A significant amount of information about coastal boulders has accumulated, and it appears to be highly important to systematize it for further critical analysis and conceptualization. Such an approach is very common in social sciences [37,38,39], although geoscientists, unfortunately, often underestimate its potential. Marine sedimentologists need a simple guide permitting orientation in the growing research direction. The objective of the present paper is to offer an overview of the literature on Neogene coastal boulder deposits with some inferences on the current state of research. The importance of such a bibliographical analysis in megaclast research was demonstrated earlier [40]. The peculiarities of this paper are triplicate. First, it presents a synopsis summarizing the already-published data. Second, it focuses on the principal literature sources on the noted subjects, which means articles in international journals accessible via major bibliographical databases and considering large clasts in their title, abstract, and/or keywords. Third, this paper deals with the only Neogene Period, the sedimentary record of which is significantly more representative than that of the earlier periods, but differs from the Quaternary coastal deposits.

2. Conceptual Basis

2.1. Terminology

The focus of the present paper requires clear definition of several terms, from which two principal terms are “boulder” and “coastal boulder deposit”. Evidently, the former indicates a sedimentary particle (clast, grain), and the latter indicates a specific sediment type consisting of (dominated by) such particles.
In the “classical” geological literature, the term “boulder” refers to particles larger than 256 mm (e.g., according to the widely used Udden–Wentworth classification scheme) [3]. However, intensification of studies of large clasts occurring in storm- and tsunami-related deposits raised the question of a more detailed nomenclature of such sedimentary particles. In 1999, Blair and McPherson [1] proposed a nomenclature of large clasts and limited the upper size of boulders to ~4 m (larger clasts are blocks). Different approaches were proposed later [2,3,4]. Of special interest is the distinction between boulders, mesoboulders, and macroboulders attributing to different categories [4]. Boulders are also opposed to megaclasts (Figure 1). Up to now, there is not broad, international agreement of how large clasts should be termed. As a result of this, it is not a mistake to use the very general term “boulder” for all sedimentary particles larger than 256 mm, except for only some specific studies focusing on the nomenclature development or devoted to a very particular size category of large clasts. In the present paper, this term is considered in such a broad way, and its partial substitutes (like megaclasts) are also taken into account.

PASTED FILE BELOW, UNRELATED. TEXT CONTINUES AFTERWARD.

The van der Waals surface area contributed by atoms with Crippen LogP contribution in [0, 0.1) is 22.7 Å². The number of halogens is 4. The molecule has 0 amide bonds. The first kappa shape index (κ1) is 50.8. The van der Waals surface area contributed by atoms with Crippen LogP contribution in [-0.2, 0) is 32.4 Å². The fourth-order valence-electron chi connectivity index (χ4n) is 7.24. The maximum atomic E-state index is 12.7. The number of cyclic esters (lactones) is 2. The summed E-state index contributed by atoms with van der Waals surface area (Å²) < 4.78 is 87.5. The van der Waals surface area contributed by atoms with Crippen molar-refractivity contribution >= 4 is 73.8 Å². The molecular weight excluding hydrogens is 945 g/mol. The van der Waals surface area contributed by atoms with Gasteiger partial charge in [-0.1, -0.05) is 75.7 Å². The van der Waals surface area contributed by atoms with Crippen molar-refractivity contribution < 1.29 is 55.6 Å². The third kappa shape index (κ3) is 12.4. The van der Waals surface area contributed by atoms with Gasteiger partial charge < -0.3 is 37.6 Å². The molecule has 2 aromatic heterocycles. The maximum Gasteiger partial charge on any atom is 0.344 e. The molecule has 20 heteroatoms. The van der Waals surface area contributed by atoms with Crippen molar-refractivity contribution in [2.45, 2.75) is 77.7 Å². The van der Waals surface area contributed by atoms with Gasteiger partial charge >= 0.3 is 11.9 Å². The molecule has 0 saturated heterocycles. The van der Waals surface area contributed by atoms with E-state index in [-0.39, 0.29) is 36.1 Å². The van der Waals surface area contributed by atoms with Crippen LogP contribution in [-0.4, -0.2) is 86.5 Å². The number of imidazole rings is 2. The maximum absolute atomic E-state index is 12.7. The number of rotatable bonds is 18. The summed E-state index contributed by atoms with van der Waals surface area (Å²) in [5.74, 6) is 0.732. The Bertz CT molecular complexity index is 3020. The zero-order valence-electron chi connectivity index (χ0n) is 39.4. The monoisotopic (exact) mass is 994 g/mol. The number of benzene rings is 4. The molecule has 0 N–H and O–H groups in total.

The term “coastal boulder deposit” has been used in the works of several authors, although it still requires proper definition. Consideration of the context of its usage in the journal articles permits outlining some characteristics of such a sedimentary formation. These include, particularly, accumulation of boulders distinguished by their large size and/or huge weight [9,10,17,18,25,26,27], angularity with certain roundness [8], high-topography and inland occurrence [8,9,25,27], high-energy coastlines [5,8,15,17], and relevance to storm and tsunami activity [9,10,18,26,27]. It is notable that the previous works focused more on boulders individually rather than on entire deposits. Even the superficial analysis of the available literature implies that one should distinguish coastal boulder-dominated deposits, i.e., deposits consisting chiefly of boulders (say with their amount of >50%), from coastal boulder-bearing deposits, i.e., deposits dominated by sedimentary particles of lesser size (sand, gravel, cobble, etc.) and bearing a small number or individual boulders. Interestingly, such individual boulders, if too large in size, may look sediment-dominating. The problem seems to be even more complicated in the case of ancient deposits. Large clasts themselves are subject to erosion in the coastal zone with active hydrodynamics, and, thus, large clasts tend to disappear quickly from the geological record. As a result, an ancient coastal boulder-bearing deposit may be legacy of the really existed boulder-dominated deposit. Until these problems are resolved and the nomenclature of large-clast deposits is fixed, it is possible to apply the general term “coastal boulder deposit” broadly, but preferably in those cases when boulders tend to concentrate.